In any case, Levine writes that on top of their interest in free agents Alex Cobb, Yu Darvish, and Arrieta, the Cubs and Yankees have been interested – at some level – on Pirates right-hander Gerrit Cole and Rays right-hander Chris Archer. The Yankee-Pirates rumors have been circulating for a while now, but have been hung up on asking price (Pirates want Gleyber Torres, Yankees want to send Clint Frazier). Given the shared division and trade package competition (Frazier is still a good centerpiece), I can’t see the Cubs and Pirates coming together on a deal for Cole. And given the shared exhaustion from discussing Archer-to-the-Cubs for three years (as in, we probably share it with each other and the involved parties), the teams clearly find that deal to be a tough one, too.
And here’s where things really get crazy: Levine also loosely connects the Cubs to Marlins outfielder Christian Yelich, who’s theoretically available, but would definitely being pursued by almost every team in baseball. The Marlins are clearly motivated to move Yelich and the $45M or so left on his contract, but he’d like command a big-time package, because that’s a REALLY team-friendly deal for a REALLY good, young outfielder.
And about that return … Levine speculates that Albert Almora – the young Cub who could immediately step into the Marlins outfield and make close to the league minimum for the next two years before three years of arbitration thereafter – could be the center piece. Sure, I suppose Almora makes some sense for the Marlins, but I’m sorry to say the Cubs would’ve done that yesterday if it were possible. Or, put differently, there’ll definitely be teams willing and able to beat a package centered around Almora. The *only* way this could *conceivably* work is if the Marlins were *very* convinced they need to *immediately* replace Yelich in the outfield … but also want to maximize their cost savings (Almora is both cheap and Major League ready). Even still, there are other outfielders out there like him that teams could package up. So, just, eh, it’s probably not happening quite that way.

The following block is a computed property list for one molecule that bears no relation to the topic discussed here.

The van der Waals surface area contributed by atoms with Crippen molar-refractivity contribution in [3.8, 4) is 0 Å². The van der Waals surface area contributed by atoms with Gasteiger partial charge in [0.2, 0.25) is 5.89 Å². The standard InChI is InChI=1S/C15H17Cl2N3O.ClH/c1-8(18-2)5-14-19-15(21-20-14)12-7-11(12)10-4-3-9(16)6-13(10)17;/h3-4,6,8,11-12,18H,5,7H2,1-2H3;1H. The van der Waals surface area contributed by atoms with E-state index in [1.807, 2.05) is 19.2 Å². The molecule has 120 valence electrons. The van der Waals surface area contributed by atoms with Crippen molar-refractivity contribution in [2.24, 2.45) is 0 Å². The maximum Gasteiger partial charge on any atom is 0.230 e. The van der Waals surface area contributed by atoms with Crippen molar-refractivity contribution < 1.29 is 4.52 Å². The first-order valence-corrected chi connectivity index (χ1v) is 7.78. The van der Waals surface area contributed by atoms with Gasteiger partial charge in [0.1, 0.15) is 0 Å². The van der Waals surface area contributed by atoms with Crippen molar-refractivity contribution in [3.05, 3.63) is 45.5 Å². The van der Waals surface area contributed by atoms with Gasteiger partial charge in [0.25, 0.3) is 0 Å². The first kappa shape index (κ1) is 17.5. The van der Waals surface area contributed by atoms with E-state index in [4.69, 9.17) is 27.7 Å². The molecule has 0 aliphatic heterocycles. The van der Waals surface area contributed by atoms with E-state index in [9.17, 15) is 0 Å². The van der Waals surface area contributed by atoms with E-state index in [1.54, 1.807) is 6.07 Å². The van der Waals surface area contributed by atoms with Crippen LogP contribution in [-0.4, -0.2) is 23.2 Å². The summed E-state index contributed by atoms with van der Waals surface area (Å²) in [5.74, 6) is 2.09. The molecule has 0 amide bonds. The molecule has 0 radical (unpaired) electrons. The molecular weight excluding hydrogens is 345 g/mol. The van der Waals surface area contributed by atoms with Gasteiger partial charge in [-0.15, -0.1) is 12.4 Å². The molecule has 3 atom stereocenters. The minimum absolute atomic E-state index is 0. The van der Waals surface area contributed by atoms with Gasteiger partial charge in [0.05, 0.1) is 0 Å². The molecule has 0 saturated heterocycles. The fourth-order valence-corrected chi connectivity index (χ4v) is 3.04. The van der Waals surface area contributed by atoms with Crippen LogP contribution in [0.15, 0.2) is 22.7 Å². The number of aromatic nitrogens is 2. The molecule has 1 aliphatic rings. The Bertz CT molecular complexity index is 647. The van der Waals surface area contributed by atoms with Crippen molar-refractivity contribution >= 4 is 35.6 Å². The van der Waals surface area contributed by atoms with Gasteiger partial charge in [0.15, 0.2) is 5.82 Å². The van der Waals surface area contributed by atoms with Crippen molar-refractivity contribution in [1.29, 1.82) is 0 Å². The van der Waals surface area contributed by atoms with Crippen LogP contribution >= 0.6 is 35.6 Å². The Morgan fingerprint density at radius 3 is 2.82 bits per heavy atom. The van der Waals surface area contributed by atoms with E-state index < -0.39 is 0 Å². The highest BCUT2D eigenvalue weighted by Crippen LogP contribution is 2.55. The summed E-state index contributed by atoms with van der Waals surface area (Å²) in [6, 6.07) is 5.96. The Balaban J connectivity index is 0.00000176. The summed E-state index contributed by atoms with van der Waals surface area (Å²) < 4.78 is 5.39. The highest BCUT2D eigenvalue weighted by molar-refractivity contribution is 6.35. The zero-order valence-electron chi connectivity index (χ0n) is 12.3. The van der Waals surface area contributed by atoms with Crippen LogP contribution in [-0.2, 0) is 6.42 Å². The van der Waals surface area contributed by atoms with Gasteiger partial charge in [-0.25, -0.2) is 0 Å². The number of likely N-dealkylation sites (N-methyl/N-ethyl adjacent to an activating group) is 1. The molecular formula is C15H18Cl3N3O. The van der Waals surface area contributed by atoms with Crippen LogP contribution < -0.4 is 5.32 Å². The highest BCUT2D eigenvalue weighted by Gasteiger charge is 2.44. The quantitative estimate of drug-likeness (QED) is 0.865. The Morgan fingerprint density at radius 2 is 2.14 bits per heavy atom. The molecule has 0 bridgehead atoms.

There’s even MORE in the Levine piece here on the relief market and other Cubs pitching plans, so make sure you check it out.
This Yelich-Realmuto update may as well serve as the update for the entire market:
Although the Cubs may be waiting on Darvish-Arrieta-Cobb, and hoping to get the best deal out of one of them, the Twins – also very interested in signing a big starter this offseason – may be waiting specifically on Darvish:
The Twins, recall, are rumored to have made Darvish a priority, so it makes sense that they’d want to first know where they stand before moving on. And – just for discussion sake – if Darvish prefers the Cubs, but the Cubs are chilling back and holding to a lower offer, all three parties could be playing chicken.
Brett Taylor contributed to this post.